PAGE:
Architects seem obsessed with building new. On the other hand, it’s no secret that the most sustainable way to build is not to build. With this knowledge, as an industry, we have a responsibility to invent new methods of making that shift our thinking around why we build, how, and what with.
What would happen if our material choices were governed by foraging instead of fabrication, and by what is available instead of what we can afford? Could we throw away the catalogues and off-the-shelf schedules and instead look to invention, creation, and craft as the means to shape a new and sustainable future for our built environment? For the last six years, we have dedicated a third of our studio practice to try and find out.
Fresh out of university in 2016, The MAAK opened shop with an experimental design+build agenda. From day one, we were adamant on forging a new space in our industry for explorative thinking and alternative architectural outcomes. We wanted to promote and create:
- A return to making, where materials are given as much agency as the architect.
- A space free from convention and the numbing worry of ‘consequence’.
- An opportunity to make mistakes while ‘learning-through-making’.
All of this energy was channelled into our annual design+build programme called ‘Follies in the Veld’ (FITV). Each year we collaborate with willing participants (architects, doctors, farmers, food activists, etc.) to explore the spatial potential of alternative building materials. Without a handbook or any precedent to follow, FITV became a testing ground for the studio to explore new means of architectural pedagogy and new ways of making. ‘Design-roulette’, ‘smell chambers’, ‘wild cards’, and ‘charrettes’ became the order of the day, as we fundamentally asked ourselves:
‘What do materials want to be?’
In the pursuit of uncovering unique material intuition, we embraced the idea of ‘The Thinking Hand’ and prioritised play and prototyping over computer programmes. Over the years, FITV has birthed a vibrant collection of hands-on spatial experiments and has helped us see the value of engaging with material as a process rather than a product.
Seven years ago, we built a top-hung building that considered whether the experience and form of a space could be shaped by the elements (i.e. sun, shadow, wind, etc). In 2017, ‘Hanging Delight’ explored the untapped potential of Agave as a lightweight timber resource. 2018 saw us build with hundreds of locally sourced (within a two-kilometre radius) glass bottles and mud harvested from a nearby river bed. And in 2019, we worked with Tetra Pak overruns to give new life to an unused public space in Langa, Cape Town. What started out as a once-a-year creative outing, has since become an attitude towards making that now informs all of our studio work.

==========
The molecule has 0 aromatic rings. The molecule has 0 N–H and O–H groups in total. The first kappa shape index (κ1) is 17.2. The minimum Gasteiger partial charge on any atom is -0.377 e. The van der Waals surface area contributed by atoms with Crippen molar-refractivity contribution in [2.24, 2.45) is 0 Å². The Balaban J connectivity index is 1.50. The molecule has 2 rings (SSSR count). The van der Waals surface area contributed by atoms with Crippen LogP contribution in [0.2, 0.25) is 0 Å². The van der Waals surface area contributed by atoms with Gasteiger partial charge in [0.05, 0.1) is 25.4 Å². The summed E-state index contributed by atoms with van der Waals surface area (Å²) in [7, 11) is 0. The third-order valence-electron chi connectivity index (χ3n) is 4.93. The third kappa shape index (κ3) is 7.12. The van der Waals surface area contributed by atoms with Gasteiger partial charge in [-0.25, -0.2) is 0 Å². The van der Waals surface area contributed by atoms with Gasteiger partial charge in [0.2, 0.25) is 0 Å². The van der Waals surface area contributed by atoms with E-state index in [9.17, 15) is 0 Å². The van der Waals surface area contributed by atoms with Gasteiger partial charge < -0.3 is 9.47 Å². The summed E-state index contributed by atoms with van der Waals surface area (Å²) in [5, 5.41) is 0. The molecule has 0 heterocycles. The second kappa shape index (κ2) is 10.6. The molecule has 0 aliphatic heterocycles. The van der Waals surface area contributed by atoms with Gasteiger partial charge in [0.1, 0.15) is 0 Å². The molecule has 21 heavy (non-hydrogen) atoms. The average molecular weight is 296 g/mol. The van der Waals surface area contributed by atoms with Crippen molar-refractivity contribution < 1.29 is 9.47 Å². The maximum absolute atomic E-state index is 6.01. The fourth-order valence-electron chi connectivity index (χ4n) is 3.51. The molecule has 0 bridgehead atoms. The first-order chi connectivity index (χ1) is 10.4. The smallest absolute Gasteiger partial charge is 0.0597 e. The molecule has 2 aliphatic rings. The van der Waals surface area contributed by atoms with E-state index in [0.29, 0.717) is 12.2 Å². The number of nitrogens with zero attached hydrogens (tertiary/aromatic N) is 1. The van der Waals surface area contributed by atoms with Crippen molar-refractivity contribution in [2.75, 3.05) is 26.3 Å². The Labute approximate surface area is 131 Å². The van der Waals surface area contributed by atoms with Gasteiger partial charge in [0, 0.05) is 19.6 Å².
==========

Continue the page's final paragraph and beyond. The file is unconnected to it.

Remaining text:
The freedom and success of FITV made us question widespread (and outdated?) material conventions, and kept us curious about new ones. We recently collaborated with international design studio Space Saloon with this as a focus. Last year (2022), we were invited to Fano, Italy, to imagine new architectural narratives for its rapidly changing port area (which is becoming less industrial and more social/pedestrian).
Instead of sourcing new material from catalogues, we used a method of urban mining to harness the richness of forms, textures, and intelligence already present on site. We gathered materials that were on hold, surplus stock, and found objects (all within walking distance from our site), and used them to inform unique building components and new material gestures. The eventual pavilion structure, titled ‘Futuro Pronto’ (meaning ‘The Future, Now’), stands as a provocation towards the potential of hyper-contextual building aesthetics and the value of simply building with what you’ve got.
Both FITV and ‘Futuro Pronto’ form part of an evolving body of work that advocates for rethinking the role of resources and agency in architectural production. It prompts us to re-learn an architecture of availability that looks at found objects and building rubble in the same light as milled timber or standardised steel. It ultimately asks, if the materials around us have shaped the form of ancient vernaculars, how can today’s found materials (including waste) help invent new ones?
Ashleigh Killa & Maximillian Melvill